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Thyroid Function and Hair loss

Thyroid Function and Hair loss

A common cause of hair loss is an underactive thyroid (hypothyroidism) or overactive thyroid (hyperthyroidism). Sometimes hair loss can remain even after prescribed thyroid medications are taken, as certain nutritional deficiencies and other factors can contribute to thyroid hormone issues, and this underlying cause needs to be addressed also.

What does our thyroid do?

The thyroid gland is an endocrine gland located around your windpipe, that secretes thyroid hormones directly into the bloodstream. The thyroid makes two main hormones thyroxine (T4) and triiodothyronine (T3), T3 is the main active hormone. The thyroid hormones play the role in
the speed of our metabolism. These hormones affect every cell, tissue and organ.

They also affect our body temperature, circulation, appetite, blood sugar levels, energy levels, growth, bone development, muscle tone, cardiac rate, fluid balance, blood sugar levels, central nervous system function, bowel function and cholesterol levels.

Do I have an underactive thyroid?

Symptoms from an underactive thyroid can include:

• Diffuse hair loss over the entire scalp
• Fragile hair that is fine and weak
• Fatigue – feeling very tired
• Sensitive to the cold
• Weight gain
• Elevated cholesterol
• Constipation

Do I have an overactive thyroid?

Symptoms from an overactive thyroid can include:

• Diffuse hair loss over the entire scalp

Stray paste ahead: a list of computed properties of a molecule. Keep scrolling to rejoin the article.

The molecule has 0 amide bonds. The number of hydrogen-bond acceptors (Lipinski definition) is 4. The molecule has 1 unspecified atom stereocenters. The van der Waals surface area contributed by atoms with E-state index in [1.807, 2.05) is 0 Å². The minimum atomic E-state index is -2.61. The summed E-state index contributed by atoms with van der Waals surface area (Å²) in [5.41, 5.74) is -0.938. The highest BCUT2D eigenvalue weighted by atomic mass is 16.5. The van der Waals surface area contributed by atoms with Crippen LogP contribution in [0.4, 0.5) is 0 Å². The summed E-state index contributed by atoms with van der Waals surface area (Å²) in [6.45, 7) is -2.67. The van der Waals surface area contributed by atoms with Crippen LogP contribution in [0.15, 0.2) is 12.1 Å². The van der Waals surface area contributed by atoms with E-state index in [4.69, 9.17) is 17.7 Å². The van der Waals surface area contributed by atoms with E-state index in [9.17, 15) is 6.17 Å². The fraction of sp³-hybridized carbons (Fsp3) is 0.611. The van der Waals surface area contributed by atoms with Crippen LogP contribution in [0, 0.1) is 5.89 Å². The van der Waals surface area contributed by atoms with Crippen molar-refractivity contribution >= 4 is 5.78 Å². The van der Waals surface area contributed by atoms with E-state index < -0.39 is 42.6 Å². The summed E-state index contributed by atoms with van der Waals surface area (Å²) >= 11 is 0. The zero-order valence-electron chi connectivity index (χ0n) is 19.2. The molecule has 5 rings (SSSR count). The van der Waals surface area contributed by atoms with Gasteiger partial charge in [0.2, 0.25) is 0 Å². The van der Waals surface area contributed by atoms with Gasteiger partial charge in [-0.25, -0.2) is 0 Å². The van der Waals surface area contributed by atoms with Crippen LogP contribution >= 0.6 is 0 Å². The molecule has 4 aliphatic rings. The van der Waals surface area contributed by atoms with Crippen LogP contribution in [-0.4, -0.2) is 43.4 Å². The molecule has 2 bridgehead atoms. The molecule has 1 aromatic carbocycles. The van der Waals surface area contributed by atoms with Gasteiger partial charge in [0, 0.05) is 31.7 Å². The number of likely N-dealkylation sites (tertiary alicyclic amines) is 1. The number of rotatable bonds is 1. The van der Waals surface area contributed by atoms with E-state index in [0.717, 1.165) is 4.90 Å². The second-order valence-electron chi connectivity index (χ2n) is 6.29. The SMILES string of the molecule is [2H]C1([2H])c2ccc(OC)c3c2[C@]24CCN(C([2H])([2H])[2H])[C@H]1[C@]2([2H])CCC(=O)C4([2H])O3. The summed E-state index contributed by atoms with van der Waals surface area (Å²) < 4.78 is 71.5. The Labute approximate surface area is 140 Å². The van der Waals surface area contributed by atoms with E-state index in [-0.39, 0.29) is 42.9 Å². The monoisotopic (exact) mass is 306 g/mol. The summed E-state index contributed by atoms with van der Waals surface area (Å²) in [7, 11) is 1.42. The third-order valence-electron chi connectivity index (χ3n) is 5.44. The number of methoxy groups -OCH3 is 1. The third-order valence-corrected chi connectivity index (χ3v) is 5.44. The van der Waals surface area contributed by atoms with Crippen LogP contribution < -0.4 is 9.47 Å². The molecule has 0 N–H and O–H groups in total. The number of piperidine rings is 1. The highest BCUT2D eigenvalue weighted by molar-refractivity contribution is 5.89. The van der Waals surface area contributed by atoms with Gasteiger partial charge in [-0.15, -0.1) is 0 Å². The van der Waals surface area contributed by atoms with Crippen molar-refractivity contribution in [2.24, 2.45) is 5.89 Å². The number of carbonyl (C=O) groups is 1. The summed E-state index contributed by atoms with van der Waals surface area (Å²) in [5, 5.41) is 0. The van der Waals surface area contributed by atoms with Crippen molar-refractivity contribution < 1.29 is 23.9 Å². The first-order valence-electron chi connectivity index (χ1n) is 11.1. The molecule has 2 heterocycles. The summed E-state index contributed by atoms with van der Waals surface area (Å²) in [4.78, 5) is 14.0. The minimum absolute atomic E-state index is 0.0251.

• Sweaty
• Fatigue
• Anxious
• Sudden weight loss
• Increased sensitivity to heat
• Irregular heart beat
• Increased appetite

Dietary strategies for thyroid heath
As zinc, iodine, iron and selenium are required for the synthesis of thyroid hormones, a deficiency in either of these can impact thyroid hormones and hair loss.

Good food sources (Australian)

• Zinc – Oysters, shellfish, beef, pork, chicken, eggs, hard cheeses, nuts, pulses, wholegrains.
• Iodine – Iodised salt, kelp, seaweeds, sea vegetables, fish, shellfish, eggs, dairy, mozzarella cheese, strawberries.
• Selenium – Brazil nuts, seafood (especially crab, tuna, lobster), eggs, meat, corn, wheat.
• Iron – Meat, fish, lentils, kidney beans, spinach, molasses, spinach.

Digestive issues including lower stomach acid and pathogens in the gut can also be linked back to underlying causes to thyroid complaints. Improving digestion can be a good tool for many people – using lemon juice/apple cider vinegar in water, bitter foods, sprouts, greens and considering generally improving digestive health is a factor to consider with thyroid health.

Unstable blood sugar (the “sugar yo-yo”) encourages your body to convert more T4 to Reverse T3, an inactive form of thyroid hormone. Therefor eating foods that are high in fibre and low in refined carbohydrates is important. Anchoring meals in proteins (plant proteins too!!) can be very helpful.

How can a Naturopath help me with my thyroid health?

To understand more specifically what your thyroid hormones are doing, a thyroid panel (TSH, Free T4, Free T3, and Reverse T3, and antibodies if needed) is a science-based approach to understanding what all the thyroid hormones are doing, not just TSH (thyroid stimulating hormone).


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